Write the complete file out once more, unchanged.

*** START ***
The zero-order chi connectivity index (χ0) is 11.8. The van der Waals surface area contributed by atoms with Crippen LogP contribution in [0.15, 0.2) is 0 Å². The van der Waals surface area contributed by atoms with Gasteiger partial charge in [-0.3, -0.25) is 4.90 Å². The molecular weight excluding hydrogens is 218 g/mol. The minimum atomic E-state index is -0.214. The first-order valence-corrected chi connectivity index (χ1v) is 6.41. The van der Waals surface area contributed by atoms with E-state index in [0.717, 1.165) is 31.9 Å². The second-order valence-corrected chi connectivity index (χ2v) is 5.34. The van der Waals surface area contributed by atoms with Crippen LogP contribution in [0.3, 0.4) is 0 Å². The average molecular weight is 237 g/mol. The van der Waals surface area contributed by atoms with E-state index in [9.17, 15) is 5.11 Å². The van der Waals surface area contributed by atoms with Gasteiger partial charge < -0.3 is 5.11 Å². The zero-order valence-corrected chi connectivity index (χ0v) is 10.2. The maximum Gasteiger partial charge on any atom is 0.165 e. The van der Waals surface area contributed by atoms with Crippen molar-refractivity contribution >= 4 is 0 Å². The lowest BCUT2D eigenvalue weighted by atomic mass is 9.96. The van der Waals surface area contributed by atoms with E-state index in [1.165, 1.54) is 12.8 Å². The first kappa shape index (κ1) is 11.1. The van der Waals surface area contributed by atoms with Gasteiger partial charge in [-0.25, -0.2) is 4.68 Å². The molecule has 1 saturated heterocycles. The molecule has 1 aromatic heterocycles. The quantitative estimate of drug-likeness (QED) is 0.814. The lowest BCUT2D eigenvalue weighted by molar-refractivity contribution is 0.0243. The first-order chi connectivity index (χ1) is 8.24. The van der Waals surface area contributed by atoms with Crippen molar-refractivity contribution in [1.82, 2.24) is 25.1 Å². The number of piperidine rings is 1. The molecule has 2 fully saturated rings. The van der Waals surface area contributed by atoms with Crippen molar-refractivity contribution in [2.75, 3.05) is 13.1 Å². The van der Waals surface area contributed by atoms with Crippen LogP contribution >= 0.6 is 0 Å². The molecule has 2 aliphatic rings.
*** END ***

The zero-order chi connectivity index (χ0) is 11.8. The van der Waals surface area contributed by atoms with Crippen LogP contribution in [0.15, 0.2) is 0 Å². The van der Waals surface area contributed by atoms with Gasteiger partial charge in [-0.3, -0.25) is 4.90 Å². The molecular weight excluding hydrogens is 218 g/mol. The minimum atomic E-state index is -0.214. The first-order valence-corrected chi connectivity index (χ1v) is 6.41. The van der Waals surface area contributed by atoms with E-state index in [0.717, 1.165) is 31.9 Å². The second-order valence-corrected chi connectivity index (χ2v) is 5.34. The van der Waals surface area contributed by atoms with Crippen LogP contribution in [0.3, 0.4) is 0 Å². The average molecular weight is 237 g/mol. The van der Waals surface area contributed by atoms with E-state index in [9.17, 15) is 5.11 Å². The van der Waals surface area contributed by atoms with Gasteiger partial charge < -0.3 is 5.11 Å². The zero-order valence-corrected chi connectivity index (χ0v) is 10.2. The maximum Gasteiger partial charge on any atom is 0.165 e. The van der Waals surface area contributed by atoms with Crippen molar-refractivity contribution >= 4 is 0 Å². The lowest BCUT2D eigenvalue weighted by atomic mass is 9.96. The van der Waals surface area contributed by atoms with E-state index in [1.165, 1.54) is 12.8 Å². The first kappa shape index (κ1) is 11.1. The van der Waals surface area contributed by atoms with Gasteiger partial charge in [-0.25, -0.2) is 4.68 Å². The molecule has 1 saturated heterocycles. The molecule has 1 aromatic heterocycles. The quantitative estimate of drug-likeness (QED) is 0.814. The lowest BCUT2D eigenvalue weighted by molar-refractivity contribution is 0.0243. The first-order chi connectivity index (χ1) is 8.24. The van der Waals surface area contributed by atoms with Crippen molar-refractivity contribution in [1.82, 2.24) is 25.1 Å². The number of piperidine rings is 1. The molecule has 2 fully saturated rings. The van der Waals surface area contributed by atoms with Crippen molar-refractivity contribution in [2.75, 3.05) is 13.1 Å². The van der Waals surface area contributed by atoms with Crippen LogP contribution >= 0.6 is 0 Å². The molecule has 2 aliphatic rings.